Rule variations[edit]

  • Edward Nathan Frankenstein suggested in 1903 a variation of the game where one player sees the board and another plays Kriegspiel. To make the game fair, one player starts with fewer pieces. Frankenstein proposed two variants:
    • Pickle pot – the player who sees the board plays with king, queen, one bishop, and pawns; a total of 11 pieces.
    • One-eye – the player who sees the board plays with king, two rooks, one bishop, and pawns; a total of 12 pieces.
In both versions, it should be announced which bishop is used (on c-file or f-file).
  • The Semi-kriegspiel, suggested by David Silverman in 1971, is similar to these variations. In this game the "sighted" side has only king and queen, which can be placed on any legal square before the beginning of the game.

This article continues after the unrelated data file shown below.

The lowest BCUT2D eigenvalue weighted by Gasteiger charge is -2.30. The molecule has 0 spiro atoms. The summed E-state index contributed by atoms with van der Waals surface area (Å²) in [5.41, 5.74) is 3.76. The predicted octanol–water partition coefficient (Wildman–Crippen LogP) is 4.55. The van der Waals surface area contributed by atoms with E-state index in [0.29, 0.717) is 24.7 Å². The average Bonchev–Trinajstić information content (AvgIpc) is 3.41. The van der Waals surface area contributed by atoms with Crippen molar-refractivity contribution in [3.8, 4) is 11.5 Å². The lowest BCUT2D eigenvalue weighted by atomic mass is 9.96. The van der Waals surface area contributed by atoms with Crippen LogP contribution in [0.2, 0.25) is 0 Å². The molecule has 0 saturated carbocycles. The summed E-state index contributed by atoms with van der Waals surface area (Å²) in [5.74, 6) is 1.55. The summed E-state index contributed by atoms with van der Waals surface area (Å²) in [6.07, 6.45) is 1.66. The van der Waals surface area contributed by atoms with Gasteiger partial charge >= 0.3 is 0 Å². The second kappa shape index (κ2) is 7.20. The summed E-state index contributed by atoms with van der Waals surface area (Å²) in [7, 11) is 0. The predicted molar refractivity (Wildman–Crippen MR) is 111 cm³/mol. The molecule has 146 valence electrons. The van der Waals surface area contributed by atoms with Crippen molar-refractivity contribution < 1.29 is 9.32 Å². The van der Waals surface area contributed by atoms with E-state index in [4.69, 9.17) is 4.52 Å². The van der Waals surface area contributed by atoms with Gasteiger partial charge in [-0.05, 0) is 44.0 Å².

• In Modern kriegspiel by Bruce Trone in 1986, after each move the player calls seven squares, which must be opened by umpire. Otherwise the rules are as in usual kriegspiel.
  • Combining Crazyhouse with Kriegspiel yields Crazyhouse Kriegspiel[4] (or CrazyKrieg for short).
  • In shogi, the game, analogous to kriegspiel, is called tsuitate shogi (Japanese: 衝立将棋).

See also[edit]


  1. ^ Pritchard, D. (1994). The Encyclopedia of Chess Variants. Games & Puzzles Publications. ISBN 0-9524142-0-1.
  2. ^ Pritchard, D. B. (2000). "§9 Kriegspiel". Popular Chess Variants. B.T. Batsford Ltd. pp. 62–67. ISBN 0-7134-8578-7.
  3. ^ Kriegspiel tournament rules of the computer Olympiad Archived 2007-11-23 at the Wayback Machine
  4. ^ Crazyhouse Kriegspiel